Braun Announces 2012 Design Competition
Oct 13, 2011
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Braun, the small appliances business of Proctor & Gamble, is now planning its 2012 BraunPrize product design competition, which seeks to highlight design concepts and ideas that lead to innovative, practical, beautiful, and intuitive product solutions tailored to everyday consumer needs. Aspiring design students, professionals, and enthusiasts from around the world should submit their entries by Mar. 31, 2012.

The theme of the 2012 competition will be: “Genius design for a better everyday.” The theme is intended to emphasize the importance of industrial design and innovative, well-designed products that improve everyday life for consumers around the world.

The BraunPrize jury will include design experts Naoto Fukasawa, Jane Fulton Suri, and Anne Berger.

In addition to the global design award, Braun is inaugurating a sustainability award, which will recognize design projects with a particularly strong focus on sustainable solutions for everyday life.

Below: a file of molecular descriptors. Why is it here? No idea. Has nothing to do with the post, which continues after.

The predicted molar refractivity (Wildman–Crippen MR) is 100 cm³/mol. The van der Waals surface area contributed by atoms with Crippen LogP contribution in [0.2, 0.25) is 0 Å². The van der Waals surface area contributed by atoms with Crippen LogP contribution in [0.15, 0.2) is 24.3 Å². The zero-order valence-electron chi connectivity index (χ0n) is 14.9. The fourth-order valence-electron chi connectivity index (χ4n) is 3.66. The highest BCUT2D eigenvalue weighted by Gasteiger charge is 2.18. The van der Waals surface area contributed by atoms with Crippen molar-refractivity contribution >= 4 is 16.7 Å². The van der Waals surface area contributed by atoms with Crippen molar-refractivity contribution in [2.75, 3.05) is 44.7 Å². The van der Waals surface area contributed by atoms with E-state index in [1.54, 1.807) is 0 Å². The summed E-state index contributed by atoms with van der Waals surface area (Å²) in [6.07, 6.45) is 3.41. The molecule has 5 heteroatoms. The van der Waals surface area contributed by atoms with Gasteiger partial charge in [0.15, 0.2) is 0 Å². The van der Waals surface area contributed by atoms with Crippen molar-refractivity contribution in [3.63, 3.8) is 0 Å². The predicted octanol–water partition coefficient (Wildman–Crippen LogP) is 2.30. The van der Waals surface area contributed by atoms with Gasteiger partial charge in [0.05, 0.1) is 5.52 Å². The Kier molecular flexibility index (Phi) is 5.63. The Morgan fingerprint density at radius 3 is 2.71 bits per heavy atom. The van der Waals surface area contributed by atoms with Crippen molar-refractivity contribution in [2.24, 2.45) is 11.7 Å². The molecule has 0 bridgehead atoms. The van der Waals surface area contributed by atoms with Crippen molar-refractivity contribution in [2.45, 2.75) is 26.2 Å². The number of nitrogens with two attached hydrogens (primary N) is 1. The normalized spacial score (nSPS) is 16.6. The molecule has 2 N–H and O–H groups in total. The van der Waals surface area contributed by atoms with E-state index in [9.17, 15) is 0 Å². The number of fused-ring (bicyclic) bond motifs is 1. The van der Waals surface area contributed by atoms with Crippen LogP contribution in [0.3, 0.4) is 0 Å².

The 2012 BraunPrize will also see the establishment of national BraunPrize winners, highlighting the very best talent in individual countries by awarding 30 National winners..

All winners will be announced at the BraunPrize ceremony on September 26, 2012, in Kronberg, Germany. The total prize money for the 2012 competition has been raised to US$100,000.

"Since Erwin Braun developed the BraunPrize competition in 1968, our aim has been to find and promote new design talent who would continue to challenge norms, develop their own unique perspective and forge exciting design innovations,” said Professor Oliver Grabes, Braunʼs head of Design and chairman of the BraunPrize Jury.

The 2012 even will again be supported and endorsed by icsid, the International Council of Societies of Industrial Design.

Phil Duncan, Global Design Officer at P&G, said: “We want to ensure the BraunPrize not only provides a showcase for those design students and professionals who want to pursue a career in design, but that it also encourages design enthusiasts outside of an academic or professional context to enter. This competition isn't just about nurturing and fostering talent, it's also about opening up the accessibility of design to more people around the world.”

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